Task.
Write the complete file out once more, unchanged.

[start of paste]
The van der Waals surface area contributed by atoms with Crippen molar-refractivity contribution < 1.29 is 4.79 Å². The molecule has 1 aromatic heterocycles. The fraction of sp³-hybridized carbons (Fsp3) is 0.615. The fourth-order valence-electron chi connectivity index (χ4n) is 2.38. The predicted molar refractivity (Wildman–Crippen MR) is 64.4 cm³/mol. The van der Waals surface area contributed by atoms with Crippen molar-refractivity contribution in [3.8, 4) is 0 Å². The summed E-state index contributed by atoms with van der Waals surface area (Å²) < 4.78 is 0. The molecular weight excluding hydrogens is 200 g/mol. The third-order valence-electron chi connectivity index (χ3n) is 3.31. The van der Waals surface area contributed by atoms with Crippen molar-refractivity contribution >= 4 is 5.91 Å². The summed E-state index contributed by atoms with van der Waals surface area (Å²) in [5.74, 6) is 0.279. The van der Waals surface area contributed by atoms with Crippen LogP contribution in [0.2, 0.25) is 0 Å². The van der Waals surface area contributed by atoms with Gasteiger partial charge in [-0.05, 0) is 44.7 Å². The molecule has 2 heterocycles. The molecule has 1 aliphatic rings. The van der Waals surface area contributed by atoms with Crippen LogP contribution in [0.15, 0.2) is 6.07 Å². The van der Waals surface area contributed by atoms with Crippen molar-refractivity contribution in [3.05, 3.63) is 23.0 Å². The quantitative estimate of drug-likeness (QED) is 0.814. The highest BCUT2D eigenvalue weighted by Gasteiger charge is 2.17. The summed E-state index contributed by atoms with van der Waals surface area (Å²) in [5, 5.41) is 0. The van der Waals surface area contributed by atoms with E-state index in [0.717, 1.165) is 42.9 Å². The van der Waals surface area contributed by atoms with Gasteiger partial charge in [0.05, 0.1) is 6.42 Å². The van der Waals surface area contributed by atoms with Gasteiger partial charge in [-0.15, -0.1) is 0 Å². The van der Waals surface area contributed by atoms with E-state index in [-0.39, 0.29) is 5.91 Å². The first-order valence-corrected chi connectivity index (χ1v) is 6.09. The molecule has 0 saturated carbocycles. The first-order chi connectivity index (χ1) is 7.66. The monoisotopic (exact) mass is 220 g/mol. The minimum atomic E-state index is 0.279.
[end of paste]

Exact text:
The van der Waals surface area contributed by atoms with Crippen molar-refractivity contribution < 1.29 is 4.79 Å². The molecule has 1 aromatic heterocycles. The fraction of sp³-hybridized carbons (Fsp3) is 0.615. The fourth-order valence-electron chi connectivity index (χ4n) is 2.38. The predicted molar refractivity (Wildman–Crippen MR) is 64.4 cm³/mol. The van der Waals surface area contributed by atoms with Crippen molar-refractivity contribution in [3.8, 4) is 0 Å². The summed E-state index contributed by atoms with van der Waals surface area (Å²) < 4.78 is 0. The molecular weight excluding hydrogens is 200 g/mol. The third-order valence-electron chi connectivity index (χ3n) is 3.31. The van der Waals surface area contributed by atoms with Crippen molar-refractivity contribution >= 4 is 5.91 Å². The summed E-state index contributed by atoms with van der Waals surface area (Å²) in [5.74, 6) is 0.279. The van der Waals surface area contributed by atoms with Crippen LogP contribution in [0.2, 0.25) is 0 Å². The van der Waals surface area contributed by atoms with Gasteiger partial charge in [-0.05, 0) is 44.7 Å². The molecule has 2 heterocycles. The molecule has 1 aliphatic rings. The van der Waals surface area contributed by atoms with Crippen LogP contribution in [0.15, 0.2) is 6.07 Å². The van der Waals surface area contributed by atoms with Crippen molar-refractivity contribution in [3.05, 3.63) is 23.0 Å². The quantitative estimate of drug-likeness (QED) is 0.814. The highest BCUT2D eigenvalue weighted by Gasteiger charge is 2.17. The summed E-state index contributed by atoms with van der Waals surface area (Å²) in [5, 5.41) is 0. The van der Waals surface area contributed by atoms with E-state index in [0.717, 1.165) is 42.9 Å². The van der Waals surface area contributed by atoms with Gasteiger partial charge in [0.05, 0.1) is 6.42 Å². The van der Waals surface area contributed by atoms with Gasteiger partial charge in [-0.15, -0.1) is 0 Å². The van der Waals surface area contributed by atoms with E-state index in [-0.39, 0.29) is 5.91 Å². The first-order valence-corrected chi connectivity index (χ1v) is 6.09. The molecule has 0 saturated carbocycles. The first-order chi connectivity index (χ1) is 7.66. The monoisotopic (exact) mass is 220 g/mol. The minimum atomic E-state index is 0.279.